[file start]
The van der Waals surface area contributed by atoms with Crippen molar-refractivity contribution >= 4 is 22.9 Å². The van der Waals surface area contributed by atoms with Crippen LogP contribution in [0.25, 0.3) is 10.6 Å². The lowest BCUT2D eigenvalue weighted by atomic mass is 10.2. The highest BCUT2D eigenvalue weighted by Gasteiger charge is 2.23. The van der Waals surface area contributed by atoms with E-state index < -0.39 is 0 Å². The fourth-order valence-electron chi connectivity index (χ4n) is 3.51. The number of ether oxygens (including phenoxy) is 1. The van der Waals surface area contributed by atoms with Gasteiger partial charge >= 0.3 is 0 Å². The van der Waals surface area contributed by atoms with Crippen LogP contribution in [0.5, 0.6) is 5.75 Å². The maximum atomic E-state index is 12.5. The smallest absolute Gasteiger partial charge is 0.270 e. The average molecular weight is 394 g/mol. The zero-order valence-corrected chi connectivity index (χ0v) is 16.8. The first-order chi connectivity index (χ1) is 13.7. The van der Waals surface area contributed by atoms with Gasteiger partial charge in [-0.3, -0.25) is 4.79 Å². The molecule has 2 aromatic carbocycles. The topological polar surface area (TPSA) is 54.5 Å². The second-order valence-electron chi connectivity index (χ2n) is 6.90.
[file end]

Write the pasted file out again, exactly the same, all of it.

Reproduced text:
The van der Waals surface area contributed by atoms with Crippen molar-refractivity contribution >= 4 is 22.9 Å². The van der Waals surface area contributed by atoms with Crippen LogP contribution in [0.25, 0.3) is 10.6 Å². The lowest BCUT2D eigenvalue weighted by atomic mass is 10.2. The highest BCUT2D eigenvalue weighted by Gasteiger charge is 2.23. The van der Waals surface area contributed by atoms with E-state index < -0.39 is 0 Å². The fourth-order valence-electron chi connectivity index (χ4n) is 3.51. The number of ether oxygens (including phenoxy) is 1. The van der Waals surface area contributed by atoms with Gasteiger partial charge >= 0.3 is 0 Å². The van der Waals surface area contributed by atoms with Crippen LogP contribution in [0.5, 0.6) is 5.75 Å². The maximum atomic E-state index is 12.5. The smallest absolute Gasteiger partial charge is 0.270 e. The average molecular weight is 394 g/mol. The zero-order valence-corrected chi connectivity index (χ0v) is 16.8. The first-order chi connectivity index (χ1) is 13.7. The van der Waals surface area contributed by atoms with Gasteiger partial charge in [-0.3, -0.25) is 4.79 Å². The molecule has 2 aromatic carbocycles. The topological polar surface area (TPSA) is 54.5 Å². The second-order valence-electron chi connectivity index (χ2n) is 6.90.